So, we go back into human history. In the case of Hinduism, we can easily go back into prehistory – in fact, some of our scriptures mention a time when it was almost too cold for humanity to survive on our planet, aka the last ice age. But I digress. If you go back far enough you will no doubt encounter “religion” which today would amount to little more than superstition. People responsible for these kinds of studies will confirm as much. Our ancestors noticed that when they danced in a circle under very specific stellar arrangements, the rains necessary for good crops invariably came, which in turn ensured the survival of the community. Suddenly, puja and jyotish are born! Add about 7,000 years to that, and add humanity’s increased development in the areas of language and science, and you end up with “official” Sanatana Dharma. Through the eons, throughout the planet we inhabit, as we gained increasing dominance over nature we sought the rhyme and reason behind that dominance. As we gained that knowledge we codified and systemized it, and rightly marveled thereupon.

Why marvel? Because it’s marvelous. Duh. We’re talking about dark-n-wondrous, truly ancient stuff. This same stuff has made all the difference to us as a species. It’s THE evidence that proves our humanity – humanity being an interesting mix of the physical and nonphysical, mostly differentiated from other similar mixes according to our consciousness and awareness. We are the proof that’s in the pudding I mentioned in the last post, and our religions and superstitions are how we document our proof-ness.

Add another 4,000 years, a laptop, and a gay white Hindu in Indianapolis, and you find yourself with the current picture of yours truly and I’m telling you, finally, that it doesn’t really matter. Not really. I mean, if you want effectiveness and about all the pudding you can handle in your life (as I feel I’ve been blessed with), then you surely want to look into human knowledge that has a strong foundation. A system of thought and belief that touches the clouds, but doesn’t have its head there. Look for so-called superstition that has well-documented science behind it. There’s nothing wrong with carrying around a horse shoe, if your intention is pure and focused – indeed, if your intention is pure and focused and carrying a horse shoe seems to bring about the desired effect, then trust that your “fuel and fire” may well constitute real religion.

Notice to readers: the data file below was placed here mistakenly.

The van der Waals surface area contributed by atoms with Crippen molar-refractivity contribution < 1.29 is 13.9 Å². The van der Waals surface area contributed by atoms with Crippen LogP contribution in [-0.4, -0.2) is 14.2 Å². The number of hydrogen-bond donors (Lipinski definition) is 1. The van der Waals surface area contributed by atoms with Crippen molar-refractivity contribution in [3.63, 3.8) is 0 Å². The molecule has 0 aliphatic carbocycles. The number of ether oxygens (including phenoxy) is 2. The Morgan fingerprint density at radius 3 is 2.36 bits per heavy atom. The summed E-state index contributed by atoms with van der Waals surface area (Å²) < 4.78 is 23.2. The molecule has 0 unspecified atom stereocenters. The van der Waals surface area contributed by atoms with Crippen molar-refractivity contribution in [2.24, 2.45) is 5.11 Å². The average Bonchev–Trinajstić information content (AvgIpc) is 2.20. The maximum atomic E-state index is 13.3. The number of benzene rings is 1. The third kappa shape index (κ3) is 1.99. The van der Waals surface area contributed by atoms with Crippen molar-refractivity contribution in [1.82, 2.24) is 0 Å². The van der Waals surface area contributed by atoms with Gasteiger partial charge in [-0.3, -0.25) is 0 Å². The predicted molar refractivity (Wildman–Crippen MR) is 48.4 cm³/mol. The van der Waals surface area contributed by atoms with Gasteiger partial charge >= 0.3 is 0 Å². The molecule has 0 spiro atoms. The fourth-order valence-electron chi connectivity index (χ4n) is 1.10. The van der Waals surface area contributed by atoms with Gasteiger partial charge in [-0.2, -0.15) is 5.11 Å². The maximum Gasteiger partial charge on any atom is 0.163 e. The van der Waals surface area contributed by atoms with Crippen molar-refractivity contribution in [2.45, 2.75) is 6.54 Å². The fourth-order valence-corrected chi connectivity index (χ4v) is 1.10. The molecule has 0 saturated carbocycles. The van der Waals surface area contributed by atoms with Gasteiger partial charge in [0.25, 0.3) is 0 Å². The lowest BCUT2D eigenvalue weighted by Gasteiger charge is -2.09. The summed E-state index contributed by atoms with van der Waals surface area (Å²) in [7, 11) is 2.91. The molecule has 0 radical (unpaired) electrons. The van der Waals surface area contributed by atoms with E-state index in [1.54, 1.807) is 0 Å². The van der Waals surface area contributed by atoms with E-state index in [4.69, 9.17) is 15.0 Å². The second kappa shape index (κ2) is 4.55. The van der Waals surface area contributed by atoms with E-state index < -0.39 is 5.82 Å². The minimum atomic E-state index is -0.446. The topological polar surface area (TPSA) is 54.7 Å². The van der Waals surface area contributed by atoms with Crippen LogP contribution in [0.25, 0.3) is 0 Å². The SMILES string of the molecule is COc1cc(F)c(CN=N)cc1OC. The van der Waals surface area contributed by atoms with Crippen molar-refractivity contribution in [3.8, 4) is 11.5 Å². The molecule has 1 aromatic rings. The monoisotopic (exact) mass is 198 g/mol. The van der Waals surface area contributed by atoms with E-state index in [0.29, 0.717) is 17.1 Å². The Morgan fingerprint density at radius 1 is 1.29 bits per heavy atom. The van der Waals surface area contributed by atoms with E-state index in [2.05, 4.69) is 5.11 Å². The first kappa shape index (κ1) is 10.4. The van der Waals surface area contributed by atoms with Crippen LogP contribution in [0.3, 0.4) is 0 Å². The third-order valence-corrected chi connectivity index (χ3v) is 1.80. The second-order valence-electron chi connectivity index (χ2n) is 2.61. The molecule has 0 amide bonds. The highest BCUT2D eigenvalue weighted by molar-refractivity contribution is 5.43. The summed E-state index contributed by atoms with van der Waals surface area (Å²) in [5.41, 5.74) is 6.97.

I’ll close by once again referencing my recent post about superstition and religion. Religiosity is a small part of my life really. Too often people see religion as the end AND the means to that end. That’s a trap. Another trap is to be found in thinking that your religion is inherently better than someone’s superstition, as both involve the same fires and woods. There might be evidence of it, but I’m not sure you’re allowed to actually think yours is better. Not really. Some would find supplication to an elephant-faced stone statue to be ridiculously superstitious. I don’t. Every single time, without fail – and I mean that as literally as I am able – that I have petitioned my conception of God for what I need, and often what I want, it has been given. From where I stand, my personal superstitions are effective in every regard. And this is where they factually transcend being mere superstitions. I’m speaking about the wood and the fire that lead me to, and provide me with, Light that enables me to see and Warmth that enables me to experience – this is Jnana. They equate my religious experience and facilitate my spirituality.